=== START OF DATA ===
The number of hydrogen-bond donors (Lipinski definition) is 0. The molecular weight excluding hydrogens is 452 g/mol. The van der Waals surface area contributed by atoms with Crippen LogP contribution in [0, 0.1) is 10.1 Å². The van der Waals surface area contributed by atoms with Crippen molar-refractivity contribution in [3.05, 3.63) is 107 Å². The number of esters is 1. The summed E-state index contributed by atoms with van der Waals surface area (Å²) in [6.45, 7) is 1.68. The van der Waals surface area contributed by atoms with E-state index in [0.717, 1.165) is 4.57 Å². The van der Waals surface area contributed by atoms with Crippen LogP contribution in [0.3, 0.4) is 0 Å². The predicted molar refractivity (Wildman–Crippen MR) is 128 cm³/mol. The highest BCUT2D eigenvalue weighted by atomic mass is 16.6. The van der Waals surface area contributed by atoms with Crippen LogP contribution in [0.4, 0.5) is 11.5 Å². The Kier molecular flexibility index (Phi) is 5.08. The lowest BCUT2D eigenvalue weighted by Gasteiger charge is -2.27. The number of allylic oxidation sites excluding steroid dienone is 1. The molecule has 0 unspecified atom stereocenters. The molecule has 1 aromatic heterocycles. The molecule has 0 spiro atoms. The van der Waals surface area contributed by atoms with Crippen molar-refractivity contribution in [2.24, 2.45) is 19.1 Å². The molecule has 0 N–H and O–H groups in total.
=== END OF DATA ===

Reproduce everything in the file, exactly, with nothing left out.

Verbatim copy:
The number of hydrogen-bond donors (Lipinski definition) is 0. The molecular weight excluding hydrogens is 452 g/mol. The van der Waals surface area contributed by atoms with Crippen LogP contribution in [0, 0.1) is 10.1 Å². The van der Waals surface area contributed by atoms with Crippen molar-refractivity contribution in [3.05, 3.63) is 107 Å². The number of esters is 1. The summed E-state index contributed by atoms with van der Waals surface area (Å²) in [6.45, 7) is 1.68. The van der Waals surface area contributed by atoms with E-state index in [0.717, 1.165) is 4.57 Å². The van der Waals surface area contributed by atoms with Crippen LogP contribution in [0.3, 0.4) is 0 Å². The predicted molar refractivity (Wildman–Crippen MR) is 128 cm³/mol. The highest BCUT2D eigenvalue weighted by atomic mass is 16.6. The van der Waals surface area contributed by atoms with Crippen LogP contribution in [0.4, 0.5) is 11.5 Å². The Kier molecular flexibility index (Phi) is 5.08. The lowest BCUT2D eigenvalue weighted by Gasteiger charge is -2.27. The number of allylic oxidation sites excluding steroid dienone is 1. The molecule has 0 unspecified atom stereocenters. The molecule has 1 aromatic heterocycles. The molecule has 0 spiro atoms. The van der Waals surface area contributed by atoms with Crippen molar-refractivity contribution in [2.24, 2.45) is 19.1 Å². The molecule has 0 N–H and O–H groups in total.